The most popular E-wallet in Russia
In Russia, cash is still king-even online. Qiwi lets security conscious Russians
shop and pay bills electronically without having to transmit sensitive bank
account or credit card numbers over the Internet.
Qiwi customers deposit cash in the company’s ATM style machines and use that money to quickly and conveniently make payments online for utilities, mobile phone bills, internet, online shopping purchases, bank loans and much more-or leave it in PayPal-like online accounts for later. Only 20 to 25 percent of Russian adults have bank accounts. Just 15 percent have credit cards, and 90 percent of those cards are used only for withdrawing cash. In Russian shops, customers pay for 90 percent of their purchases in cash. For big purchases, bringing along a suitcase of rubies is still the norm - although private buyers prefer dollars.
Russians have also traditionally paid bills and made payments of all kinds at banks and supermarkets. But with the rise of a consumer economy, there aren’t enough banks and supermarkets to handle this demand - and Russians hate standing in line, a reminder of Soviet era shortages. That puts Qiwi in the center of the Russian payments world. Qiwi kiosks turn cash into digital transaction that business systems can accept.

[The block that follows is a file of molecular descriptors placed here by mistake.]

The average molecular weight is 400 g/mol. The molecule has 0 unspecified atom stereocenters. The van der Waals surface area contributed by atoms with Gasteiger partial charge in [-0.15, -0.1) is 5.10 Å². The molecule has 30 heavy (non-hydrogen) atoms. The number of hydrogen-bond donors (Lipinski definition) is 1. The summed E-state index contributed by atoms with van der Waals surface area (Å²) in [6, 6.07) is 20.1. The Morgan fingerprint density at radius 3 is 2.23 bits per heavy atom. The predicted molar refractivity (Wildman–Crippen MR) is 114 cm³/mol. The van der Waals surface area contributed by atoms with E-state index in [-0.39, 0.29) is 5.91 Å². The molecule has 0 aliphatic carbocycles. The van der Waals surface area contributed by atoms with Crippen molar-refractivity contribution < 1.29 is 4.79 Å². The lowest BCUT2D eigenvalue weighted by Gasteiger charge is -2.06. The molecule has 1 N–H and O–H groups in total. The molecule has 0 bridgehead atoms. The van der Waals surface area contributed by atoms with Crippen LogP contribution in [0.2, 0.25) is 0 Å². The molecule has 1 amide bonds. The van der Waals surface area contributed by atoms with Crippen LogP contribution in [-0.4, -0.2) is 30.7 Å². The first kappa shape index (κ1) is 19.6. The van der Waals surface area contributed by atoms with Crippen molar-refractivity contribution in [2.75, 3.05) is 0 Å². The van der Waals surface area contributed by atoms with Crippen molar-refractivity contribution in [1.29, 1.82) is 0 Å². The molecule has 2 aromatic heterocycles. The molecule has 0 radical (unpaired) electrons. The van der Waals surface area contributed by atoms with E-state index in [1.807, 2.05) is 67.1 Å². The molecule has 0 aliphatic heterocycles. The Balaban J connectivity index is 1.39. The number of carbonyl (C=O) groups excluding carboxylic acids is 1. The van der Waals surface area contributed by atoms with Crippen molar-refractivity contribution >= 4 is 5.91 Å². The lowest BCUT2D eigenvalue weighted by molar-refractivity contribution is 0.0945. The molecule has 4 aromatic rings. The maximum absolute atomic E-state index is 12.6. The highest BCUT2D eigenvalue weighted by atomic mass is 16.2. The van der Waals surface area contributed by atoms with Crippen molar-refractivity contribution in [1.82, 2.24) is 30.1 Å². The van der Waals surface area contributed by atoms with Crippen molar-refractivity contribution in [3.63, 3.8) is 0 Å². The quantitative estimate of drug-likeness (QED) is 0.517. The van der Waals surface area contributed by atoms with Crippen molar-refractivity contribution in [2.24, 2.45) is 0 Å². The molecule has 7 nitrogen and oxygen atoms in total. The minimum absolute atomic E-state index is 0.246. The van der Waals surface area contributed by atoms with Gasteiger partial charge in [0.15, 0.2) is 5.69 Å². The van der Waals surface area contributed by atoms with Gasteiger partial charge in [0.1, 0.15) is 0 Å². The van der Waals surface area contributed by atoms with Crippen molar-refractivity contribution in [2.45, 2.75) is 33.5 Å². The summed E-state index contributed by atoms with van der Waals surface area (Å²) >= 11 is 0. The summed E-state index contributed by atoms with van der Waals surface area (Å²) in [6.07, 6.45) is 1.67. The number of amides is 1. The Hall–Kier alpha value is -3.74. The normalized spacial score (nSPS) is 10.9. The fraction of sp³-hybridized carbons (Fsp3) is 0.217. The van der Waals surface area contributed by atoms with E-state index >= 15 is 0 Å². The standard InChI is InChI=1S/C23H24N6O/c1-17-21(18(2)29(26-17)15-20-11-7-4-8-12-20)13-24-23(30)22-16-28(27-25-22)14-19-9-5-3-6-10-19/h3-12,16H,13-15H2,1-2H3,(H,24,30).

Qiwi has roughly 170,000 kiosks in Russia, more than 40,000 vendors that accept cash payments through the kiosks, and 65 million customers who pay more than 39 billion rubles (about $1.3 billion) each month.
How QIWI Works
Consumers can load cash onto their QIWI Wallet through many methods, e.g. by POS terminals, ATMs of participating banks, credit or debit cards or activated telephone contracts. Once a payment is initiated, an invoice is created in the consumer’s QIWI account. The merchant receives a transaction confirmation as soon as the invoice amount is paid and credited.
Russia, Kazakhstan, Moldova, Romania, Belarus, Brazil, Jordan.